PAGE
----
Your complete guide to investing with a conscience, a $30 trillion market just getting started

Key Points
  • ESG investing — or strategies that take a company's environmental, social and governance factors into consideration — grew to more than $30 trillion in 2018, and some estimates say it could reach $50 trillion over the next two decades.
  • These strategies, which include impact investing, are not new, but momentum is growing as shareholders demand action, and as the consequences grow for companies that fail to adapt.
  • One of the most popular ways to evaluate these metrics is through ESG integration.This is a strategy whereby a stock is evaluated through an ESG lens alongside traditional metrics like capital allocation and cash flow.
  • There are a number of ways to take an ESG-style investing approach, including ETFs that track indices, as well as specialty funds that do not include stocks related to polarizing areas of the market such as tobacco and fossil fuels.
  • Once thought to come at the expense of returns, ESG strategies have proven that they can be market-beating.

(This story is part of the Weekend Brief edition of the Evening Brief newsletter. To sign up for CNBC's Evening Brief, click here.)

ESG investing — or strategies that take a company's environmental, social and governance factors into consideration — grew to more than $30 trillion in 2018, according to Global Sustainable Investment Alliance, and that number is set to keep rising as consumer tastes shift and investors demand more transparency. Once a niche approach thought to come at the expense of returns, these strategies have proven that they can be market-beating. And as investor momentum builds, some argue that companies can no longer afford to discount their ESG ratings.

Definitions of "ESG" are wide-ranging. The inherently subjective nature can make these factors hard to quantify — my good could be your bad.

Putting that aside, here we'll take a look at the evolution of ESG investing — what's behind the drive, especially as millennials and Gen Z take over the workforce, and the very real implications for companies that do not act. We'll also consider some of the most popular ESG strategies, including ways in which investors can buy into the socially responsible investing movement.

ESG is already big, and it's only growing. According to predictions from Bank of America, another $20 trillion is set to flow into ESG funds over the next two decades, which the firm called a "tsunami of assets." For context, the entire S&P 500 is worth about $25.6 trillion.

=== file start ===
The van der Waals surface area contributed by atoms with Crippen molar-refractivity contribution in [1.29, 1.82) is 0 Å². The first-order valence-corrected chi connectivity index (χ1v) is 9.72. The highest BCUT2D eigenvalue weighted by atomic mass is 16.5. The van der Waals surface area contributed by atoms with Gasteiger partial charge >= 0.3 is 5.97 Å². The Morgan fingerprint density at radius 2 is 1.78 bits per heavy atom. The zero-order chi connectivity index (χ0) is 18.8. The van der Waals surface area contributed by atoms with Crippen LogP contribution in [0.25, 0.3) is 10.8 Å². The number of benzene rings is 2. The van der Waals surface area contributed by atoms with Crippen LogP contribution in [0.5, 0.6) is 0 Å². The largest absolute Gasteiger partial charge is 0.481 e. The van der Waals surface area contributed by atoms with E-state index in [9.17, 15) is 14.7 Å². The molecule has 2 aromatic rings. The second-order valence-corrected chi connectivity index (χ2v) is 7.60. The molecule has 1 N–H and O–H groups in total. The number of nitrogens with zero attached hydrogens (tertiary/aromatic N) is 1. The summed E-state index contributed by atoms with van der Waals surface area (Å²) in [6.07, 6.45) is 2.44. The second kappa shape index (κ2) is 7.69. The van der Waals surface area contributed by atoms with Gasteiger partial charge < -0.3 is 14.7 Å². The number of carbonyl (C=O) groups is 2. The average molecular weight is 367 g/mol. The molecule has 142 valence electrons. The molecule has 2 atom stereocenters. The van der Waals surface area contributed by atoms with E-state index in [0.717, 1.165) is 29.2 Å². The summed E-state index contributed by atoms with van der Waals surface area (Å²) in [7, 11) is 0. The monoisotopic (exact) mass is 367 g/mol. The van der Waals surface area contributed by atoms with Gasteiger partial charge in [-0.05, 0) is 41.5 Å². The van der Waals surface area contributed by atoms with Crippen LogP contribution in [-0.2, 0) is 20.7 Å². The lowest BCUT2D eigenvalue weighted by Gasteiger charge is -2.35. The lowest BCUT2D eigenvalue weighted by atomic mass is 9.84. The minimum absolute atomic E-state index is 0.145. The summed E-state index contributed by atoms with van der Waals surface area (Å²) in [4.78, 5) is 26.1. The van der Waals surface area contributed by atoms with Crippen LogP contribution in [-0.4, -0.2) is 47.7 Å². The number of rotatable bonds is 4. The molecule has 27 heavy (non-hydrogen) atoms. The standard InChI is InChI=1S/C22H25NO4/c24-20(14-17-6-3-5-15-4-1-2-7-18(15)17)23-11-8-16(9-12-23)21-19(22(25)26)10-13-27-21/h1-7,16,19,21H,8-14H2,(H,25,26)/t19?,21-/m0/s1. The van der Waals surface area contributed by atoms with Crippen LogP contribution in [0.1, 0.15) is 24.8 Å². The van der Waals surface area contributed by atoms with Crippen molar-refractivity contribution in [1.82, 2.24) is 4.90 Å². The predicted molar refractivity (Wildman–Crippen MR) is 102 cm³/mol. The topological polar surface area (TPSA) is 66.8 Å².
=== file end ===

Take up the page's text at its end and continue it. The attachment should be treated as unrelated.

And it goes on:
These strategies are not new. The term "ESG" was coined in 2004 and the idea of investing with a broader goal in mind has been around for decades. But while taking this approach was once an exception, it's now becoming the norm. More than 2,250 money managers who collectively oversee $80 trillion in assets have now signed on to the United Nations-backed Principles for Responsible Investment.

Traditionally some argued that taking this approach could mean sacrificing returns. But research suggests otherwise. There's no shortage of ways in which to enact an ESG style, but perhaps the most basic approach — buying ESG-focused ETFs that track indices — have shown to yield returns similar to their benchmarks. Nuveen ESG Large-Cap Growth and iShares ESG MSCI USA are such examples. Both are beating the S&P 500 this year.

"This is not in any way concessionary to returns. We actually think it's going to improve returns because it's going to help us select better companies to invest in," said Cliff Robbins, founder of $2.2 billion hedge fund Blue Harbour Group, at "Delivering Alpha" in September. "I think it's so powerful. I'm telling public company CEOs that I'm investing in today that three years from now their P/E is going to be affected by their ESG rating."

Within sustainable investing, styles range from ESG integration, to socially responsible investing to impact investing. Put simply, the primary factor in ESG integration is still financial performance, while impact investing is meant to maximize, with a quantifiable impact, societal reach. Socially responsible investing is somewhere in the middle.

Different reasons fuel investors' appetite for ESG strategies. Some do it for moral reasons, choosing to completely shun companies that do not align with their views. Others, and the majority, consider ESG factors from a financial risk standpoint. For example, if a company doesn't employ equal pay practices, there could be backlash and a high turnover rate which could, in turn, impact the stock performance.

But as these strategies gain popularity so, too, do the issues surrounding this approach. For one, it can be difficult to assign an ESG "score" to a company since many of the factors like brand appeal, for instance, are subjective. It can also be hard to prove that ESG is, in fact, being integrated into investment divisions. And some say that while ESG can weed out bad behavior it's not sparking innovation and moving the ball forward on things like climate change.